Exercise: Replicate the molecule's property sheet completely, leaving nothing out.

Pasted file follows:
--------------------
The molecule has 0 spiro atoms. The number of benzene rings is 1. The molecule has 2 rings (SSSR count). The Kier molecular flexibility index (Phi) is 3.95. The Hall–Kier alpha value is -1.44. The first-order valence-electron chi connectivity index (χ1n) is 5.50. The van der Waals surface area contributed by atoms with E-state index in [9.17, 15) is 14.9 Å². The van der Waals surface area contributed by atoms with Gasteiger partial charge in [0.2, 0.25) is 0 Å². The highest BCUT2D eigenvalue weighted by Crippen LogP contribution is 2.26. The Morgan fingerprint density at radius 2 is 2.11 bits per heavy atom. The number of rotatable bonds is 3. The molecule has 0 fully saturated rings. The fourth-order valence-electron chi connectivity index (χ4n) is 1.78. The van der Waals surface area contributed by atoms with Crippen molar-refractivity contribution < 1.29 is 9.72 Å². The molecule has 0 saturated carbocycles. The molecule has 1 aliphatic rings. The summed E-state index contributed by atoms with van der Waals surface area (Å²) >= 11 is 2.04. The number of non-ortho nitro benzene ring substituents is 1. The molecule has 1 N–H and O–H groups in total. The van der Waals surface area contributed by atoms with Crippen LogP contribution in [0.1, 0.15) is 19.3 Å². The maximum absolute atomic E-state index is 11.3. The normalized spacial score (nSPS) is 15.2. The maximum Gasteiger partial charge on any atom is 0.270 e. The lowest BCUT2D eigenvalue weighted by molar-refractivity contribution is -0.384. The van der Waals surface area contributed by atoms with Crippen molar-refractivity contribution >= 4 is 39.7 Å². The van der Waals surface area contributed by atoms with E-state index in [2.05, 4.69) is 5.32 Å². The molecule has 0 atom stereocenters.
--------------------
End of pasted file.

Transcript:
The molecule has 0 spiro atoms. The number of benzene rings is 1. The molecule has 2 rings (SSSR count). The Kier molecular flexibility index (Phi) is 3.95. The Hall–Kier alpha value is -1.44. The first-order valence-electron chi connectivity index (χ1n) is 5.50. The van der Waals surface area contributed by atoms with E-state index in [9.17, 15) is 14.9 Å². The van der Waals surface area contributed by atoms with Gasteiger partial charge in [0.2, 0.25) is 0 Å². The highest BCUT2D eigenvalue weighted by Crippen LogP contribution is 2.26. The Morgan fingerprint density at radius 2 is 2.11 bits per heavy atom. The number of rotatable bonds is 3. The molecule has 0 fully saturated rings. The fourth-order valence-electron chi connectivity index (χ4n) is 1.78. The van der Waals surface area contributed by atoms with Crippen molar-refractivity contribution < 1.29 is 9.72 Å². The molecule has 0 saturated carbocycles. The molecule has 1 aliphatic rings. The summed E-state index contributed by atoms with van der Waals surface area (Å²) >= 11 is 2.04. The number of non-ortho nitro benzene ring substituents is 1. The molecule has 1 N–H and O–H groups in total. The van der Waals surface area contributed by atoms with Crippen LogP contribution in [0.1, 0.15) is 19.3 Å². The maximum absolute atomic E-state index is 11.3. The normalized spacial score (nSPS) is 15.2. The maximum Gasteiger partial charge on any atom is 0.270 e. The lowest BCUT2D eigenvalue weighted by molar-refractivity contribution is -0.384. The van der Waals surface area contributed by atoms with Crippen molar-refractivity contribution >= 4 is 39.7 Å². The van der Waals surface area contributed by atoms with E-state index in [2.05, 4.69) is 5.32 Å². The molecule has 0 atom stereocenters.